Two Industry Trade Groups Issue Proposals for Data Privacy

As Congress considers how to regulate technology companies’ handling of personal data, the Internet Association, whose members include Google and Facebook, and BSA/The Software Alliance, which represents Microsoft and Oracle, issued their own proposals. Among the six principles that the Internet Association endorsed is data portability, which allows consumers to take their personal information from one service to another that provides a similar service. BSA/The Software Alliance issued a 10-point framework.

Bloomberg reports that Internet Association president Michael Beckerman said his group’s members “understand that people’s trust in online platforms is essential to the success of the Internet,” and that “continuous improvement to both products and regulation are important and necessary for a thriving Internet.”

BSA/The Software Alliance (formerly known as the Business Software Alliance) offered proposals such as the “affirmative express consent” from consumers for use of sensitive data, which “parallels some of Europe’s new privacy rules” and goes beyond California’s new privacy law’s “opt out” power for consumers. “Now is the time to modernize the law,” said BSA president Victoria Espinel.

Other proposals by both groups “call for policies that would allow users to know whether and how companies are using personal information they provide and let them request corrections or deletions of their data in certain circumstances.” Both groups also want national privacy standards to “preempt state laws and place primary enforcement of such regulations in the hands of the Federal Trade Commission.”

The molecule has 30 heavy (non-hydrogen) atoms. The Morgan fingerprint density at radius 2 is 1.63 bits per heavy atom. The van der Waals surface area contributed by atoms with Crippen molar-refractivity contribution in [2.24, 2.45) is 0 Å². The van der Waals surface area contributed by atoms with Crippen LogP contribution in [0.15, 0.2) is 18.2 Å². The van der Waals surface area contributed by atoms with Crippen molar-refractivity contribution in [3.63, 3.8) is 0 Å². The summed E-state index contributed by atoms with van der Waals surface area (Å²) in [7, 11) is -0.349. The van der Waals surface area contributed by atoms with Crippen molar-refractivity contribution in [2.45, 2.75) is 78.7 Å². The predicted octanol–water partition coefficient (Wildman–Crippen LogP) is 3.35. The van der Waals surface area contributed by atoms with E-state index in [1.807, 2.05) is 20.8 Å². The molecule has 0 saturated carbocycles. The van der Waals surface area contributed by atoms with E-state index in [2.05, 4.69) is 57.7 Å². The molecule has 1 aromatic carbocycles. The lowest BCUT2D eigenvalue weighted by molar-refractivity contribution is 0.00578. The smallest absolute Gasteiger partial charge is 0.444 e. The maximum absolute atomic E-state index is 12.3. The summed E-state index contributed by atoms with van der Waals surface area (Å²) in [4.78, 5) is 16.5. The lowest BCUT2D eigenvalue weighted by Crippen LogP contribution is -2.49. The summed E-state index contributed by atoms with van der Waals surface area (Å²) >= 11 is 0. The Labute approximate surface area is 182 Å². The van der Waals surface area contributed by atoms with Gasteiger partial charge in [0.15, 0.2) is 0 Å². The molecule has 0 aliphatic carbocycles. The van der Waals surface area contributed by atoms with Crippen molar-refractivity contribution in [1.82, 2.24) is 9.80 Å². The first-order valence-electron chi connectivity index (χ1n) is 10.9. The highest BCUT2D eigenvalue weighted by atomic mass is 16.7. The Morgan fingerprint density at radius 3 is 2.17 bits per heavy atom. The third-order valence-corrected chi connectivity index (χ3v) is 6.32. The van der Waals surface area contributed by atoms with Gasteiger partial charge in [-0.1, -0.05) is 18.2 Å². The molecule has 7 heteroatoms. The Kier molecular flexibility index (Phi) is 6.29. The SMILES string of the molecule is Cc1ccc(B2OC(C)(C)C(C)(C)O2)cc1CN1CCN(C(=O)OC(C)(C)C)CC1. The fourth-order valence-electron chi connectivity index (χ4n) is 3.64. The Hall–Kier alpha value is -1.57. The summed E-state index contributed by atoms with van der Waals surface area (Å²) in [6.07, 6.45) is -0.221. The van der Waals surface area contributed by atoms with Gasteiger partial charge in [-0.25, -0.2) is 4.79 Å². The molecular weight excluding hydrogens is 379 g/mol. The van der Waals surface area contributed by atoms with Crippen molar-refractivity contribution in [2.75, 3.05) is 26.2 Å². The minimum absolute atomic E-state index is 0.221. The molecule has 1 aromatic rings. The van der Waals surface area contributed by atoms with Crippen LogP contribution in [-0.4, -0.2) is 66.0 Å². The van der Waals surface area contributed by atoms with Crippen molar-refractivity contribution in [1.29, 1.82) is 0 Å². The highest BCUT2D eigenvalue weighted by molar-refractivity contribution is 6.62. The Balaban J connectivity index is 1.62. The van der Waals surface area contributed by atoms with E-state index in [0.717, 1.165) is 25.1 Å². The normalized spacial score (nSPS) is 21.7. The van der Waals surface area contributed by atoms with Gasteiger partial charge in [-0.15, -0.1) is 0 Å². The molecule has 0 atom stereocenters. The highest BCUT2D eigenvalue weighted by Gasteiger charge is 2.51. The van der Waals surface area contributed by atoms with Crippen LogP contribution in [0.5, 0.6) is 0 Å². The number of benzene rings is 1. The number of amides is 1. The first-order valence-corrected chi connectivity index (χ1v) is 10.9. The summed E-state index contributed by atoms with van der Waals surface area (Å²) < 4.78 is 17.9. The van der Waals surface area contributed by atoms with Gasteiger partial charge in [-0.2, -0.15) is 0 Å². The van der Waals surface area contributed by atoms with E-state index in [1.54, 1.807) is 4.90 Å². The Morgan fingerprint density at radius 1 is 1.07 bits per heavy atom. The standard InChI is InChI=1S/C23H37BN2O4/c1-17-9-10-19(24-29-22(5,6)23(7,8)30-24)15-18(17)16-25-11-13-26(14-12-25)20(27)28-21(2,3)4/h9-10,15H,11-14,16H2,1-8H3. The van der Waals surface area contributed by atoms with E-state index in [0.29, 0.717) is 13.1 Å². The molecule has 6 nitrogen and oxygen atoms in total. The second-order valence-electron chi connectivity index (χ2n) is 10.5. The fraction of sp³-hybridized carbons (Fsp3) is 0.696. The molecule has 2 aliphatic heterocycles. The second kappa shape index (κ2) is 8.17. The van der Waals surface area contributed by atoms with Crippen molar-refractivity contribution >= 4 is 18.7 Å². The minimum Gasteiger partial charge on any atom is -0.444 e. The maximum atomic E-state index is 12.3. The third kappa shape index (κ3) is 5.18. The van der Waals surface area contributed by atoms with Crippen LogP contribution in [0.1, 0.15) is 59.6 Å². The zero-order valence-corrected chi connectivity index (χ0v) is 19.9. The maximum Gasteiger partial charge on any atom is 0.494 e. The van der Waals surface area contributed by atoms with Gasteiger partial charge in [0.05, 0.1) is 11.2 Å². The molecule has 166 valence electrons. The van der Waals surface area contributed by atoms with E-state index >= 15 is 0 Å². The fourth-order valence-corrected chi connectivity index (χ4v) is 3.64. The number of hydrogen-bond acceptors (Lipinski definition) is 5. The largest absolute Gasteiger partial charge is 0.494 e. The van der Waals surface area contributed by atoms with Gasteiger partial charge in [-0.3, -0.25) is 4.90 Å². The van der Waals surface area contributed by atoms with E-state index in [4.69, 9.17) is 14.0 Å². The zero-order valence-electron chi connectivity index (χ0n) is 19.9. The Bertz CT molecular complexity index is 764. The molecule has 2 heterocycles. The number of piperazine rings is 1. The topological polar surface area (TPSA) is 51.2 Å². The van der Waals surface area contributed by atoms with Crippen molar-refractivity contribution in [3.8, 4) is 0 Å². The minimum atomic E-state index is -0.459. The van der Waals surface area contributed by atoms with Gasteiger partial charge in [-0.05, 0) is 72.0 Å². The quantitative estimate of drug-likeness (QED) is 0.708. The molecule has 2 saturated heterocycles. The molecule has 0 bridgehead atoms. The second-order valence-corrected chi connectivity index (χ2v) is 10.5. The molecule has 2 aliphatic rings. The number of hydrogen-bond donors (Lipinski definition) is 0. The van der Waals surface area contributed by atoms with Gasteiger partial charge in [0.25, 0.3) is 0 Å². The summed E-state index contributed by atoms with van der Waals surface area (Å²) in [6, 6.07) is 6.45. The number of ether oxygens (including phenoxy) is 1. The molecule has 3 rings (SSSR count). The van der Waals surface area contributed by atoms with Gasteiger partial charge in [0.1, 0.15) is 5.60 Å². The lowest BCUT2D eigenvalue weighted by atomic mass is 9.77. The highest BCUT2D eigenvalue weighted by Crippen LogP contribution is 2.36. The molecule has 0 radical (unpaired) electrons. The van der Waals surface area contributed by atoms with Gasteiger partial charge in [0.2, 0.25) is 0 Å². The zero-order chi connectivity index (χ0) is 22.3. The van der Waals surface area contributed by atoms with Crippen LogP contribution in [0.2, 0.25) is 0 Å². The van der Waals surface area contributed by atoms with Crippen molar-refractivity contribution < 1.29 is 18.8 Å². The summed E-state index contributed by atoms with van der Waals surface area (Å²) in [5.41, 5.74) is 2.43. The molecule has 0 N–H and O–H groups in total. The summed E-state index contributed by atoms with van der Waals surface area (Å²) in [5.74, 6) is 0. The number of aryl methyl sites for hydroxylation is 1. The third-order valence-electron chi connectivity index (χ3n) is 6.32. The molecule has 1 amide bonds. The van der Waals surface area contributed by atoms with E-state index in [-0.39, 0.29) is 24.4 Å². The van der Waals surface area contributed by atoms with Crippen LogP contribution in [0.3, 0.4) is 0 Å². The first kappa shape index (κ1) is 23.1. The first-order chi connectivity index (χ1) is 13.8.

“We appreciate that the industry finally acknowledges it needs legislation and regulation, and that they are at least paying lip-service to the notion that individuals deserve control, access, portability, and deletion rights in addition to transparency,” said advocacy group Common Sense senior counsel Ariel Fox Johnson, whose group supported the strict California law. But she — and likely other privacy advocates — didn’t want state laws to be preempted by a national law, saying, “states are much better prepared to be nimble in the face of future threats to American consumers, families, and kids.”

On September 26, the Senate Committee on Commerce, Science, and Transportation will hold a hearing on “the privacy policies of top technology companies,” at which representatives from Apple, Amazon, AT&T, Google, and Twitter are scheduled to testify.

“This hearing will provide leading technology companies and Internet service providers an opportunity to explain their approaches to privacy, how they plan to address new requirements from the European Union and California, and what Congress can do to promote clear privacy expectations without hurting innovation,” said Senator John Thune (D-South Dakota).

One day earlier, Republican state attorneys general will brief Attorney General Jeff Sessions, who is considering an investigation of social media companies.

Related:
Internet Group Backs ‘National’ Data Privacy Approach, Reuters, 9/11/18